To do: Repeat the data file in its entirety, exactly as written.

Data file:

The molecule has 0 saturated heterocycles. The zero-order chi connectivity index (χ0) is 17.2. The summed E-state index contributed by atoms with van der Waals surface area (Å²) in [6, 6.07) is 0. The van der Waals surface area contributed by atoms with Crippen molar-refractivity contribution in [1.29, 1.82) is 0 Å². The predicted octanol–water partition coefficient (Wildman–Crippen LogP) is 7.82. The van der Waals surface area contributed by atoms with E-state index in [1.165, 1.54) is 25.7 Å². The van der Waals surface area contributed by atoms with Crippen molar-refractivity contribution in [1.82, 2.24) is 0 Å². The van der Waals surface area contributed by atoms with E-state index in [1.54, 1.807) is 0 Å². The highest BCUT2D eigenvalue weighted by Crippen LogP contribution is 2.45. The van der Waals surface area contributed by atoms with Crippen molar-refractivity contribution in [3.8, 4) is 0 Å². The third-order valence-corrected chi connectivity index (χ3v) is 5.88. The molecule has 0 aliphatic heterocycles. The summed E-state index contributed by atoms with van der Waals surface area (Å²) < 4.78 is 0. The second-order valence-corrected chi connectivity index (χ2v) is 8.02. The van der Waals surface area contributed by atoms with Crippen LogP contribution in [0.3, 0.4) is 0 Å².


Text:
The molecule has 0 saturated heterocycles. The zero-order chi connectivity index (χ0) is 17.2. The summed E-state index contributed by atoms with van der Waals surface area (Å²) in [6, 6.07) is 0. The van der Waals surface area contributed by atoms with Crippen molar-refractivity contribution in [1.29, 1.82) is 0 Å². The predicted octanol–water partition coefficient (Wildman–Crippen LogP) is 7.82. The van der Waals surface area contributed by atoms with E-state index in [1.165, 1.54) is 25.7 Å². The van der Waals surface area contributed by atoms with Crippen molar-refractivity contribution in [1.82, 2.24) is 0 Å². The van der Waals surface area contributed by atoms with E-state index in [1.54, 1.807) is 0 Å². The highest BCUT2D eigenvalue weighted by Crippen LogP contribution is 2.45. The van der Waals surface area contributed by atoms with Crippen molar-refractivity contribution in [3.8, 4) is 0 Å². The third-order valence-corrected chi connectivity index (χ3v) is 5.88. The molecule has 0 aliphatic heterocycles. The summed E-state index contributed by atoms with van der Waals surface area (Å²) < 4.78 is 0. The second-order valence-corrected chi connectivity index (χ2v) is 8.02. The van der Waals surface area contributed by atoms with Crippen LogP contribution in [0.3, 0.4) is 0 Å².